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Snohomish street brawl divulged three days later

Police chief waits to tell mayor, City Council about Sunday’s melee

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By Katya Yefimova and Debra Smith
Herald Writers
SNOHOMISH — Police Chief John Turner dropped a bombshell near the end of Tuesday’s City Council meeting: Two officers were hurt in a post-Kla Ha Ya Days brawl on the city’s main tourist street early Sunday morning.
That was the first time Snohomish police had discussed the incident in public.
It was the first time the mayor and the rest of the City Council had heard about it, too.
“We were all kind of dumbfounded,” City Councilman R.C. “Swede” Johnson said. “Why would the press release come out on — excuse me — Wednesday?”
The police chief said he was still trying Tuesday evening to sort out the details of what happened, and the council meeting was the first opportunity to share what he’d learned with the community. The police department on Wednesday issued a press release on the incident.
“We did not sit on any information. I want to make that clear from the get-go,” Turner said.
The problems began when a fight broke out around 12:30 a.m. Sunday in front of the Time Out Sports Bar and Sports Page Grille and Bar, both on First Street.
About 100 people spilled outside. At one point, four separate fights were broiling.
Initially, seven Snohomish officers were on the scene trying to break things up. Some in the crowd weren’t cooperative, Turner said. Two Snohomish officers suffered injuries after people punched and kicked them in the head and ripped their uniforms. One of the officers was hurt badly enough he was placed on restricted duty for a week.
“The crowd became antagonistic toward the officers,” Turner said. “It was fueled by a lot of alcohol. It became, really, an unruly mob.”
The officers stood back-to-back and protected themselves with pepper spray while roughly two dozen police officers sped to their aid, some racing from as far away as Granite Falls. Three people were arrested, one from the Snohomish area and two from Lake Stevens.
Mayor Randy Hamlin didn’t learn of the melee until Tuesday’s meeting, but he said he wasn’t concerned. It is the responsibility of the police chief and city manager Larry Bauman to decide when the information should be released, he said.
“There was no public danger that needed to be communicated,” Hamlin said.
Bauman said the police needed time to sort out conflicting information.
“We were trying to make sure we had the story straight,” Bauman said.
The city’s Kla Ha Ya Days is billed as a family-friendly celebration with a parade and a frog-jumping contest. More than an estimated 4,000 people attended the three-day event, according to organizer Dallas VanDyke.
Police believe many of the people involved in the fighting were not from Snohomish.
Ben Beranek, 33, said he is a regular at the First Street bar scene. On Wednesday afternoon, he was not aware of Sunday’s problems.
“If anybody’s causing fights, definitely not the locals,” he said. “We come here to relax.”
Turner said somebody tried to make the bad situation worse. Within minutes of the trouble starting early Sunday, the police department began receiving a series of four bogus 911 calls, reporting knife fights elsewhere along First Street, he said.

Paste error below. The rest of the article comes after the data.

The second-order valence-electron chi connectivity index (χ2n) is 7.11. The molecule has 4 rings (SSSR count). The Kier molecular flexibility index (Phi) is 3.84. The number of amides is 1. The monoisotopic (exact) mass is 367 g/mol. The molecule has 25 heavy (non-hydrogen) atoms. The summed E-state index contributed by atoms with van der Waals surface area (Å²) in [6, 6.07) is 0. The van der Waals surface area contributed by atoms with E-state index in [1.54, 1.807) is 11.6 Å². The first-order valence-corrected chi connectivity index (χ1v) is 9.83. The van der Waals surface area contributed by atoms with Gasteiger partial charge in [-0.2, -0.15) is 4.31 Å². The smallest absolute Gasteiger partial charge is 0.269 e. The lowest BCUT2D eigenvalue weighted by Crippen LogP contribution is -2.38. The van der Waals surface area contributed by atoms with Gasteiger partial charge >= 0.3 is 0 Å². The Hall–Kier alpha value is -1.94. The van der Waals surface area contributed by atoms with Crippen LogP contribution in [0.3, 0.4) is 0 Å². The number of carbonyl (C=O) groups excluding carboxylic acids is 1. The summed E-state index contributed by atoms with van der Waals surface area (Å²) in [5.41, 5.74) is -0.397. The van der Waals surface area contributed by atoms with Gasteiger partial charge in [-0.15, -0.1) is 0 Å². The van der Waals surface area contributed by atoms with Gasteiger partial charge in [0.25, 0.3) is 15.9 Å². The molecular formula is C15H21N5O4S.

Officers headed to help break up the melee were diverted to check out the fake reports of violence, Turner said.
In half of the messages, the caller said people were seriously injured or bleeding; at the same time they reported the attacks involved people armed with “knives and forks,” Turner said.
Detectives are investigating, trying to determine who placed the phony calls.
Turner said the trouble Sunday underscores the need for adequate police presence at big events. “What’s really critical here is the issue of alcohol fueling people’s actions,” Turner said.
The melee happened two months after Snohomish police engaged in a tense showdown with motorcyclists on First Street. About 1,000 bikers showed up in May on the date of a classic motorcycle show that had been canceled over a dispute about how the show’s organizers should pay for police services.
Turner said he is concerned about recurring problems with drunkenness on First Street. At least a few serious fights erupt each year.
Both of the bars police say were linked to Sunday morning’s brawl have had problems with the state Liquor Control Board, spokesman Brian Smith said.
Sports Page Grille and Bar has had three violations since February 2007, records show. Agents caught minors in the bar on one occasion and twice bartenders were caught serving alcohol to people who were already intoxicated, Smith said.
Each of those violations were considered “most serious,” and “You don’t want to have three violations in that category in three years,” Smith said.
The bar faces a five-day license suspension or a $2,500 fine unless an appeal is filed.
Time Out Sports Bar had one violation in February 2008 for serving someone who was clearly drunk, Smith said.
Any place that serves liquor must renew its license annually. City officials are given a report of any violations each year and they may petition state officials to deny a license renewal.
On Tuesday, Turner suggested that video camera surveillance downtown may be part of the solution to a problem that has plagued Snohomish for generations.
The mayor said the City Council will consider the suggestion.
“No one likes to see this happen. It’s a quiet town,” said Christian James, co-owner of the Everything Tea store on First Street.
James said he wasn’t worried for his business. “We have good police protection,” he said.
Reporter Jackson Holtz contributed to this report.
Story tags » SnohomishPoliceInjuries

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